7 junio, 2024

Textual citations: characteristics, types, elements, examples

A direct quote is the text of another author that is inserted into a written work using their exact words. This is done in order to reinforce the idea that is raised. For this, certain rules must be followed according to how extensive the quote can be and how it will be presented within the text in which it will be mentioned.

To use a textual quote, international rules are used, such as the APA standards (acronym for the American Psychological Association). This organization originated in 1929 with the purpose of facilitating the understanding of reading. It is currently in its sixth edition, published in 2009.

It is important to know how to make a textual quote to respect what the main author wanted to capture. Leaving aside the origin of information can be dangerous, since it would be committing plagiarism. That is why they must be taken seriously and know how to do it correctly.

When quoting directly, it is important to be careful with spelling, wording, and punctuation, even if they are incorrect in the original. All this leads to giving more value to what is being done, since good sources guarantee the veracity of the material produced.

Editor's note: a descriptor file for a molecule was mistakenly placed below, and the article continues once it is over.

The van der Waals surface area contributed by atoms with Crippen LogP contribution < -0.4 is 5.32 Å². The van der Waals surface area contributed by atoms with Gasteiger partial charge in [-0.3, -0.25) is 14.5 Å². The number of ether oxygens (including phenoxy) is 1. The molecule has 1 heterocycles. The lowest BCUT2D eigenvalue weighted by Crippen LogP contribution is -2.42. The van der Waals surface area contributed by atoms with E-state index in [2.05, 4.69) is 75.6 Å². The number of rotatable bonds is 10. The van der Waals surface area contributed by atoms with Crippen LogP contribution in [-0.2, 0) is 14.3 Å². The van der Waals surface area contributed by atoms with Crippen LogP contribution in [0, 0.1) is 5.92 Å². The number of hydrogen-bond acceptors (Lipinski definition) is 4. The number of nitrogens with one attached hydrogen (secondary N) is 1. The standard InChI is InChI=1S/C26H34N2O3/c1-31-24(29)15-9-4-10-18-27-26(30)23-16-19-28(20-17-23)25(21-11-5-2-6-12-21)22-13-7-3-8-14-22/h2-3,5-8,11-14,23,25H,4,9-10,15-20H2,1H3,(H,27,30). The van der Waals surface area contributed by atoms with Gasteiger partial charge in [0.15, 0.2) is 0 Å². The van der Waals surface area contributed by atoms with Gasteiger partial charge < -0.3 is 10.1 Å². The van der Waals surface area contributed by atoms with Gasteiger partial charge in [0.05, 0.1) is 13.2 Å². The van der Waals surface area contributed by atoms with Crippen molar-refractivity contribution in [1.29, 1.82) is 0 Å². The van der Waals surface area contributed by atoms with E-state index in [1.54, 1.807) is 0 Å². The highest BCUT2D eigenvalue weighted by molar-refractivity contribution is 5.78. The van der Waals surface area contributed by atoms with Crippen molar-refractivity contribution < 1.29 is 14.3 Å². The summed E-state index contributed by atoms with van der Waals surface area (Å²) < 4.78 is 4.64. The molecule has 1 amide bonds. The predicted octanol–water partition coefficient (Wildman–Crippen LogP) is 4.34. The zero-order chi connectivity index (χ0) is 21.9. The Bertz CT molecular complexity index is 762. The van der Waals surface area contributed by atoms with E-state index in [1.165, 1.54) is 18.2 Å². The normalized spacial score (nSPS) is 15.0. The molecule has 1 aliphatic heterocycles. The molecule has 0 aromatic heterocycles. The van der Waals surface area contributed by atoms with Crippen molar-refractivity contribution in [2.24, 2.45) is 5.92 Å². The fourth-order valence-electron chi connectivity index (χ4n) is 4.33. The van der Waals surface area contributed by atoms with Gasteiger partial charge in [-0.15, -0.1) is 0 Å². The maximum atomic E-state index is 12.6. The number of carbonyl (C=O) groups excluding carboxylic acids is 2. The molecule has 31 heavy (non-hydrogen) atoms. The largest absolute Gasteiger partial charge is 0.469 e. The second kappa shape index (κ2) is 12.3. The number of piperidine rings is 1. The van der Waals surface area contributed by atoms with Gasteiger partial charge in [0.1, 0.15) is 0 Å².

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Characteristics of textual quotations

Direct citations have a number of characteristics:

Accuracy of what is quoted

This is the main characteristic of direct quotations. What the author expresses remains identical, since everything that includes the original ideas is preserved.

Ease of location in the text

If used properly, they are easy to visualize when reading. This helps a lot when those who interact with the text search for relevant information.

We can see them in quotes, italics or other types of letters according to their size. You can find small or extensive textual quotations.

Credits to the author

Regardless of the way in which they are presented in the text (long or short), you must give credit to their author.

Be reflected at the end of the work in great detail

Textual citations are of great support for the work that has been done, be it a book, thesis or article. All citations used must be reflected at the end in the bibliography.

Elements of a quote

In order to learn how a textual quotation is formed, it is first necessary to know the elements that make it up:

Author’s last name

It is a key element. It is common to use the author’s first last name. However, if he is known by his first name or another last name, they can also be placed.

Page number

When we have an appointment we must place the page number from which the information was removed. This must be represented with a letter «p», followed by a period and finally the page number. Always in parentheses. Example: (p. 15).

Year of publication

It is important to know the year of publication, especially if the author owns several books. The number must go between parentheses, unless it is a quote where we emphasize the year. If we do not know the year, “S. F.» and in the bibliographical reference «No date» is placed.

omit words